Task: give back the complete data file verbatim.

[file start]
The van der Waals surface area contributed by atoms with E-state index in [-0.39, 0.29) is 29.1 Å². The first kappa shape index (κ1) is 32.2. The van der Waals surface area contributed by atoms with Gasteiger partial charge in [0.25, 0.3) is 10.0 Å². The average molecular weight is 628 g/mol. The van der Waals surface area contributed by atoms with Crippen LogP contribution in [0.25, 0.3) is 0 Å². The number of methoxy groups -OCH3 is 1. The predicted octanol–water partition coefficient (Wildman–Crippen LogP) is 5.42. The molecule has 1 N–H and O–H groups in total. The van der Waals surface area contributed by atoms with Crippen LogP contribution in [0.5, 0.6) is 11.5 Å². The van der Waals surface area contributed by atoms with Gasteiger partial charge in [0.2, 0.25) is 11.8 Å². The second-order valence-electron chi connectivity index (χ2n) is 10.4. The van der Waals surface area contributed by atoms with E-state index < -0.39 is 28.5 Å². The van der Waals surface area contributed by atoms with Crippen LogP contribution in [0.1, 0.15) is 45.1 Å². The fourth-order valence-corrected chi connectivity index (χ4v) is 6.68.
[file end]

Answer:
The van der Waals surface area contributed by atoms with E-state index in [-0.39, 0.29) is 29.1 Å². The first kappa shape index (κ1) is 32.2. The van der Waals surface area contributed by atoms with Gasteiger partial charge in [0.25, 0.3) is 10.0 Å². The average molecular weight is 628 g/mol. The van der Waals surface area contributed by atoms with Crippen LogP contribution in [0.25, 0.3) is 0 Å². The number of methoxy groups -OCH3 is 1. The predicted octanol–water partition coefficient (Wildman–Crippen LogP) is 5.42. The molecule has 1 N–H and O–H groups in total. The van der Waals surface area contributed by atoms with Crippen LogP contribution in [0.5, 0.6) is 11.5 Å². The van der Waals surface area contributed by atoms with Gasteiger partial charge in [0.2, 0.25) is 11.8 Å². The second-order valence-electron chi connectivity index (χ2n) is 10.4. The van der Waals surface area contributed by atoms with E-state index < -0.39 is 28.5 Å². The van der Waals surface area contributed by atoms with Crippen LogP contribution in [0.1, 0.15) is 45.1 Å². The fourth-order valence-corrected chi connectivity index (χ4v) is 6.68.